The night before leaving Maine, I became a bit wistful. As another year’s visit to “Camp Schechter” came to an end, I wished we were staying longer.
My wife is right: I am more relaxed there than anywhere else.
The setting is idyllic: two simple cabins, in a woods, just steps from a lake, in an area less frequented by tourists. What makes this place special can be found in photographs displayed in the larger, green cabin — successive generations in the same surroundings.
That history began some eight decades ago, with my paternal grandmother and great-aunt. My brother the rabbi now holds the title. His maintenance and mechanical skills make it possible to live in a cabin where the inner wall is the outer wall, room partitions stop short of the ceiling, the kitchen is functional, and one does not luxuriate in the shower.
Having no such skills, I cut brush and paint; this year, the exterior of the smaller, white cabin, which I joke is held up by coats of paint applied over the years. As a boy, I painted the same boards with my father.
Nine summers have passed since his death, but memories of my father are ever-present. I can sit in his rocking chair and watch the sunset from the same vantage point that he enjoyed.
Dad considered any day spent on the water to be a good day. In the canoe, the Navy veteran steered from the stern while I sat in the bow. “Put the wood in the water” was his way of telling me to talk less and paddle more.
I like to kayak early in the morning, when the lake is quiet, before a bugle call over a loud speaker rousts the nearby boys camp. On a really good day, I go out again as the setting sun shimmers on the water.
Each time, I hear Dad’s exhortation, “put the wood in the water.” And each time, I lift the paddle out of the water, let the kayak drift, and talk to my father, about the family and the beauty of the lake.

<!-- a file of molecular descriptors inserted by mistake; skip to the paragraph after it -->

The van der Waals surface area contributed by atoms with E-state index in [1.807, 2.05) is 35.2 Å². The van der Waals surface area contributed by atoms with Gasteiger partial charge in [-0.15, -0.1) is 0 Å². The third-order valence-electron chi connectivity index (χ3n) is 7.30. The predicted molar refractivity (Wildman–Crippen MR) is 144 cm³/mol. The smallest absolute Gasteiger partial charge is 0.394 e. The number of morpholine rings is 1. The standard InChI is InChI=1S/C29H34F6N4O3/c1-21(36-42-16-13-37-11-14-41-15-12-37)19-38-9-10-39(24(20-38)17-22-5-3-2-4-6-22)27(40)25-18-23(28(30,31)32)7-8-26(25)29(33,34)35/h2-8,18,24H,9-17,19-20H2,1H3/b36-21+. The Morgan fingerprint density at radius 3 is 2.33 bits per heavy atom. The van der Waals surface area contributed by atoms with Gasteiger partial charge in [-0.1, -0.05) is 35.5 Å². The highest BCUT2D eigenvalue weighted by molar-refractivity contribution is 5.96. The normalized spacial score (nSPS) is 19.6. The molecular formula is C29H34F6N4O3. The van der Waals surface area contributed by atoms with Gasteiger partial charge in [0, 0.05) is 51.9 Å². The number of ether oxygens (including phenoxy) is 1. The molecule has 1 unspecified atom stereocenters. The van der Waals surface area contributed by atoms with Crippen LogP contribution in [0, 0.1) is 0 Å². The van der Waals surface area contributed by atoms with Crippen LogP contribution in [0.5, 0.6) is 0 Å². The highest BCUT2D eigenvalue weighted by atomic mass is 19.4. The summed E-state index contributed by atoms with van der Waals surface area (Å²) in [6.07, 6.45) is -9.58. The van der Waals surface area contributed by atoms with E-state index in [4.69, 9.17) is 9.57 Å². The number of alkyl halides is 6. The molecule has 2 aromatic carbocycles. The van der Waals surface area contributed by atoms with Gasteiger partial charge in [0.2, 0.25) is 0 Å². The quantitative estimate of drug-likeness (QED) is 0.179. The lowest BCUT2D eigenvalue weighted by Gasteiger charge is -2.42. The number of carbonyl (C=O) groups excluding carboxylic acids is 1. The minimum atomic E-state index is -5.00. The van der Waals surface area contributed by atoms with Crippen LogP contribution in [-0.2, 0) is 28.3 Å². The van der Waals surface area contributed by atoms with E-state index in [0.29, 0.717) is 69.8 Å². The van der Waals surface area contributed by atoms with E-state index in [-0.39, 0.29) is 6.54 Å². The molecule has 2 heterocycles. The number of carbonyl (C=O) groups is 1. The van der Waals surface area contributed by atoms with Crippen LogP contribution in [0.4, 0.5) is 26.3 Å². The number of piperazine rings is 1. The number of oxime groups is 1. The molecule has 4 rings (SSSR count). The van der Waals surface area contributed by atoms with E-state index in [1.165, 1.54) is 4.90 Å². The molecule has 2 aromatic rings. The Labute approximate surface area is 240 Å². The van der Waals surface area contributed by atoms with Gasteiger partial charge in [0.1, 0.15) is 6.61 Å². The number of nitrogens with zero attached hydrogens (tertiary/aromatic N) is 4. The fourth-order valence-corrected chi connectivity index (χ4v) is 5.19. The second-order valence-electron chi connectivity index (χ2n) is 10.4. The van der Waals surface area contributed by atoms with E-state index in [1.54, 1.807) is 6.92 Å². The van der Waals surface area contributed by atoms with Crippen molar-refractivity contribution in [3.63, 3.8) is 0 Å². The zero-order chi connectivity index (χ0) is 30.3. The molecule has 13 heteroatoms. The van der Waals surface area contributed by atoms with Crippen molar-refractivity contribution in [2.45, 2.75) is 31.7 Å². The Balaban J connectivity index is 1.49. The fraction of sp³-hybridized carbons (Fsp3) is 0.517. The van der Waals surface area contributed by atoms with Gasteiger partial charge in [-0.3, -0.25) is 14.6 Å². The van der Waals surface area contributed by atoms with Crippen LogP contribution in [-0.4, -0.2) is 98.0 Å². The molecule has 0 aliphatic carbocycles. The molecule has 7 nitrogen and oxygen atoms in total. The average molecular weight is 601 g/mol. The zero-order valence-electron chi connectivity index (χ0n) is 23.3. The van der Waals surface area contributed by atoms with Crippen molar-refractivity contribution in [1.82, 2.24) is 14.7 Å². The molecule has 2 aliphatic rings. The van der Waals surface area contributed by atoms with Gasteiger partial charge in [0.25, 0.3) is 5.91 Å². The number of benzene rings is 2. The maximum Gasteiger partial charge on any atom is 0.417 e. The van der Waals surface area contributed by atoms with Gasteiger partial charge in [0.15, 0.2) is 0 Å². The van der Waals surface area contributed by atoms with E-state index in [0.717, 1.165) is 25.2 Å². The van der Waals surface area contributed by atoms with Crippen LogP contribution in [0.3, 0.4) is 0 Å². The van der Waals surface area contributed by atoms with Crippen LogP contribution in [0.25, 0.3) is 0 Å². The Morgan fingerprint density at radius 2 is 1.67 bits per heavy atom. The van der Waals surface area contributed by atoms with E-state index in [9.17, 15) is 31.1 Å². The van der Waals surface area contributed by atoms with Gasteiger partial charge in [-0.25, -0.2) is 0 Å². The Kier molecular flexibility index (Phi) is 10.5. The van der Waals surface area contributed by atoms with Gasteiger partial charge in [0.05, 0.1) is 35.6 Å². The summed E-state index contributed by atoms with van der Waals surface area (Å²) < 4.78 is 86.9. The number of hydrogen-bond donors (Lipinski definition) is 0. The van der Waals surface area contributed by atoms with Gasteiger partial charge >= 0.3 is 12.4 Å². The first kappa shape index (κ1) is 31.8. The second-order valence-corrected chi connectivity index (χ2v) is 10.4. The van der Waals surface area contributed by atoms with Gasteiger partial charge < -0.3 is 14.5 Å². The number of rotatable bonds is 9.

Seeing loons and hearing their distinctive call is a special treat. As many times as I have ventured out of our cove and into deeper water, I had never seen more than three together.
Until this year.
We — my wife, our youngest son, and I — arrived mid-afternoon on a Sunday. An hour or so later, after getting ourselves settled in the green cabin, we unchained the kayaks and unlocked the shed holding the paddles and life jackets.
There were five loons, identifiable by their black-and-white plumage. They seemed not to regard our kayaks as a threat, unlike the motor boats that churn the water. We approached within a dozen or so feet, lifted our paddles and watched. After a while, marveling at our good fortune, we went our way and the loons went theirs’.
Beyond the charm of exchanging our routines at home for the less harried life at the lake — and swapping Atlanta’s swelter for Maine’s cooler temperatures — we began the trip with a special occasion.
We usually fly to Portland, then drive the 75 miles to the cabins. This year, for a variety of reasons, we flew to Boston, where one of my sisters lives. That decision was one factor that made possible a reunion with my two brothers and two sisters (I am the oldest), and our 93-year-old mother, who traveled from Chicago with my other sister. We were last together at a niece’s wedding four years ago.
My mother was delighted, seeing not only her five children, but also four of her 11 grandchildren. I genuinely was surprised when presented with a cake to celebrate my birthday a few days early.
A hard rain fell the night before we left Maine, but ended in time for one last morning outing on the lake before following my brother’s checklist of duties before locking up.
My antidote for stress is to think of myself in the kayak, taking in the sky, the woods, and the water in a place where, admittedly, I am more relaxed. So, after pulling shut the door and turning the key, I walked to the water’s edge and took a lingering last look at the lake and the cabins.
That will have to sustain me until I return to Camp Schechter.